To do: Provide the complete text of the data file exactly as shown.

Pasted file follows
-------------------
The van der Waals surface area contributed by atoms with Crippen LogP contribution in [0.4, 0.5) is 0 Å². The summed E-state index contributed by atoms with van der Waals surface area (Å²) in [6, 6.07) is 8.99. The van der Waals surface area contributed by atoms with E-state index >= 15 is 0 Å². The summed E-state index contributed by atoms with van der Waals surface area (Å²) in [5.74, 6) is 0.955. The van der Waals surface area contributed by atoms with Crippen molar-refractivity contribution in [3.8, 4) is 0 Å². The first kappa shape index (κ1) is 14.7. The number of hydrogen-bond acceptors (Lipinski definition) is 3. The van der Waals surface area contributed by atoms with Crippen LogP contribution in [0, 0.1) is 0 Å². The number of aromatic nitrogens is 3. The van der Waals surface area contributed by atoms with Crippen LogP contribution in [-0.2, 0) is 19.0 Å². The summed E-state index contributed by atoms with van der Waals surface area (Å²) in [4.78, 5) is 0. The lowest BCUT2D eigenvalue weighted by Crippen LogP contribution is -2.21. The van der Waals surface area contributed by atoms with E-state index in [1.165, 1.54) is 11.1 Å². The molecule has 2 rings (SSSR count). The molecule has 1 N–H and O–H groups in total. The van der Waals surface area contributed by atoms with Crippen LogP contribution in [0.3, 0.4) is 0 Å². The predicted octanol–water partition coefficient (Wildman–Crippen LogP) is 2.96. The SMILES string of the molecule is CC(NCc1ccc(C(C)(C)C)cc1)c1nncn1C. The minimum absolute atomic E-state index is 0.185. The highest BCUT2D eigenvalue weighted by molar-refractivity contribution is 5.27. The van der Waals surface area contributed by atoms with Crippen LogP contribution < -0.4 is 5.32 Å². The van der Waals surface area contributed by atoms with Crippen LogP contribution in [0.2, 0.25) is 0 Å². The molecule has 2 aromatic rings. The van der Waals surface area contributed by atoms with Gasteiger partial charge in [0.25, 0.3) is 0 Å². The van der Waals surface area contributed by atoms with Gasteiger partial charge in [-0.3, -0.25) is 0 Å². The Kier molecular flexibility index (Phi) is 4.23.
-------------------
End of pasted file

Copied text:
The van der Waals surface area contributed by atoms with Crippen LogP contribution in [0.4, 0.5) is 0 Å². The summed E-state index contributed by atoms with van der Waals surface area (Å²) in [6, 6.07) is 8.99. The van der Waals surface area contributed by atoms with E-state index >= 15 is 0 Å². The summed E-state index contributed by atoms with van der Waals surface area (Å²) in [5.74, 6) is 0.955. The van der Waals surface area contributed by atoms with Crippen molar-refractivity contribution in [3.8, 4) is 0 Å². The first kappa shape index (κ1) is 14.7. The number of hydrogen-bond acceptors (Lipinski definition) is 3. The van der Waals surface area contributed by atoms with Crippen LogP contribution in [0, 0.1) is 0 Å². The number of aromatic nitrogens is 3. The van der Waals surface area contributed by atoms with Crippen LogP contribution in [-0.2, 0) is 19.0 Å². The summed E-state index contributed by atoms with van der Waals surface area (Å²) in [4.78, 5) is 0. The lowest BCUT2D eigenvalue weighted by Crippen LogP contribution is -2.21. The van der Waals surface area contributed by atoms with E-state index in [1.165, 1.54) is 11.1 Å². The molecule has 2 rings (SSSR count). The molecule has 1 N–H and O–H groups in total. The van der Waals surface area contributed by atoms with Crippen LogP contribution in [0.3, 0.4) is 0 Å². The predicted octanol–water partition coefficient (Wildman–Crippen LogP) is 2.96. The SMILES string of the molecule is CC(NCc1ccc(C(C)(C)C)cc1)c1nncn1C. The minimum absolute atomic E-state index is 0.185. The highest BCUT2D eigenvalue weighted by molar-refractivity contribution is 5.27. The van der Waals surface area contributed by atoms with Crippen LogP contribution < -0.4 is 5.32 Å². The van der Waals surface area contributed by atoms with Crippen LogP contribution in [0.2, 0.25) is 0 Å². The molecule has 2 aromatic rings. The van der Waals surface area contributed by atoms with Gasteiger partial charge in [0.25, 0.3) is 0 Å². The van der Waals surface area contributed by atoms with Gasteiger partial charge in [-0.3, -0.25) is 0 Å². The Kier molecular flexibility index (Phi) is 4.23.